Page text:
A drug that has been used to treat malaria for around 70 years, chloroquine, has been floated as a potential candidate. It appears to be able to block viruses from binding to human cells and getting inside them to replicate. It also stimulates the immune system. A letter to the editor in journal Nature on Feb. 4 showed chloroquine was effective in combating SARS-CoV-2. A Chinese study emanating from Guangdong reports chloroquine improved patient outcomes and "might improve the success rate of treatment" and "shorten hospital stay."
How you can protect yourself from coronavirus now?
It's not a good idea to rely on a vaccine to stop the spread of coronavirus because that's many months away. The best way to stop the spread, right now, is to continue practicing good personal hygiene and to limit interactions with others. "The best thing to do is the simple things like hand washing and hand sanitizing," Thompson said.
This outbreak is unprecedented, and changing behaviors is absolutely critical to stopping the spread.
There are a huge number of resources available from the WHO on protecting yourself against infection. It's clear the virus can spread from person to person, and transmission in communities has occurred across the world. Protection boils down to a few key things:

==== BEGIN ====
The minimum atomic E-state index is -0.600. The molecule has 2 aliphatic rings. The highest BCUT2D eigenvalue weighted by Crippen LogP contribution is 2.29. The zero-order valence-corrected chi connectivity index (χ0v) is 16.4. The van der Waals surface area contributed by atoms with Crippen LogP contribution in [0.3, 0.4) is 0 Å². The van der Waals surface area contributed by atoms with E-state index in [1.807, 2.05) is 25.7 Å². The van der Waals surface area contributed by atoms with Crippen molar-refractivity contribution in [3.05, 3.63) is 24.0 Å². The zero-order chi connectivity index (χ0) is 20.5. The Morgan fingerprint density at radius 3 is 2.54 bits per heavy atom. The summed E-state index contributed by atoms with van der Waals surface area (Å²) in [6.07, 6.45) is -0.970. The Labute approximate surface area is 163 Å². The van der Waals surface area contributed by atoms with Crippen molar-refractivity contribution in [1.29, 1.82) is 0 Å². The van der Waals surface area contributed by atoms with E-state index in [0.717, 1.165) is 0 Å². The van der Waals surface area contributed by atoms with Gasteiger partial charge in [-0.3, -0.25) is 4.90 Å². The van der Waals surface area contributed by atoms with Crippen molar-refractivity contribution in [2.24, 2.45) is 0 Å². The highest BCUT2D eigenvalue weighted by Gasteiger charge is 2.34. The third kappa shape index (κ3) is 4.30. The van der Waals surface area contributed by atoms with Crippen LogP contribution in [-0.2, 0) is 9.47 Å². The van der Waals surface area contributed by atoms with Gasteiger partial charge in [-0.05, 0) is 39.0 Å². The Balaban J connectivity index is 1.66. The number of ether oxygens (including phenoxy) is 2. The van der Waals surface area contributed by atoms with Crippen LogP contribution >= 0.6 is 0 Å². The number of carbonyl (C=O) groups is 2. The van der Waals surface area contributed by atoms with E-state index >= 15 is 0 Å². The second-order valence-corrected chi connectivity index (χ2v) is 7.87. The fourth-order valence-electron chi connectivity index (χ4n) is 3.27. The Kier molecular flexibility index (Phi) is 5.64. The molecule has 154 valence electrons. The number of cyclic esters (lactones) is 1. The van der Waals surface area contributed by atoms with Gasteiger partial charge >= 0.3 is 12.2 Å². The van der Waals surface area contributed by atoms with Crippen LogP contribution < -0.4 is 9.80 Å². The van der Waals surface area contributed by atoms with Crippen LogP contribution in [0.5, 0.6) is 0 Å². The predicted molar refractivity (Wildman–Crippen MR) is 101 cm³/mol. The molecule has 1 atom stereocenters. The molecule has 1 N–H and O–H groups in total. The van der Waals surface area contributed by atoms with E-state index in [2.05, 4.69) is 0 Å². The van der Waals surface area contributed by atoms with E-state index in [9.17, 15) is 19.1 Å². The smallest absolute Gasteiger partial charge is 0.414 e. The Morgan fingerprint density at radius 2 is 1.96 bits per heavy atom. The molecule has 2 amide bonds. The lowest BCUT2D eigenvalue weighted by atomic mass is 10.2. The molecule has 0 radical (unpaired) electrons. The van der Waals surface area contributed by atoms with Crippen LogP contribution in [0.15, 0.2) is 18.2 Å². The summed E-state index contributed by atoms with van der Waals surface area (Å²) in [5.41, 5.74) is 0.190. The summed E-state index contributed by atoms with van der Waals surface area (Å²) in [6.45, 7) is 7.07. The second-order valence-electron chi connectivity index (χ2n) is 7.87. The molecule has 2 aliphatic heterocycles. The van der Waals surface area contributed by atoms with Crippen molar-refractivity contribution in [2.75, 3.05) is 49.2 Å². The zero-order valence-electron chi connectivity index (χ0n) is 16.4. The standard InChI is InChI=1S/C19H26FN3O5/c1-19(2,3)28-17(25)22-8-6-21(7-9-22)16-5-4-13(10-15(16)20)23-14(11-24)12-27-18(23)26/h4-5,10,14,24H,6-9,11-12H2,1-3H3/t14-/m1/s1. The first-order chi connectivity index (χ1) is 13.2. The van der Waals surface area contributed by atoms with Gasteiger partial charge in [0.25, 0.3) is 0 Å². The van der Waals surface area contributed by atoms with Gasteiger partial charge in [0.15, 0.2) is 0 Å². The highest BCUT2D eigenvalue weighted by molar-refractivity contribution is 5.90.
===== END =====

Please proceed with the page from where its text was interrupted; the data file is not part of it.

- Washing your hands: For 20 seconds and no less! You can get some handy handwashing tips here.
- Maintaining social distancing: Try to keep at least 3 feet (1m) away from anyone coughing or sneezing.
- Don't touch your face, eyes or mouth: An incredibly difficult task, but this is how the virus initially gets into the body.
- Respiratory hygiene measures: Cough and sneeze into your elbow.
- If you've visited a location where COVID-19 is spreading, then self-isolate for 14 days.
For much more information, you can head to CNET's guide
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Originally published in March and constantly updated as new information becomes available.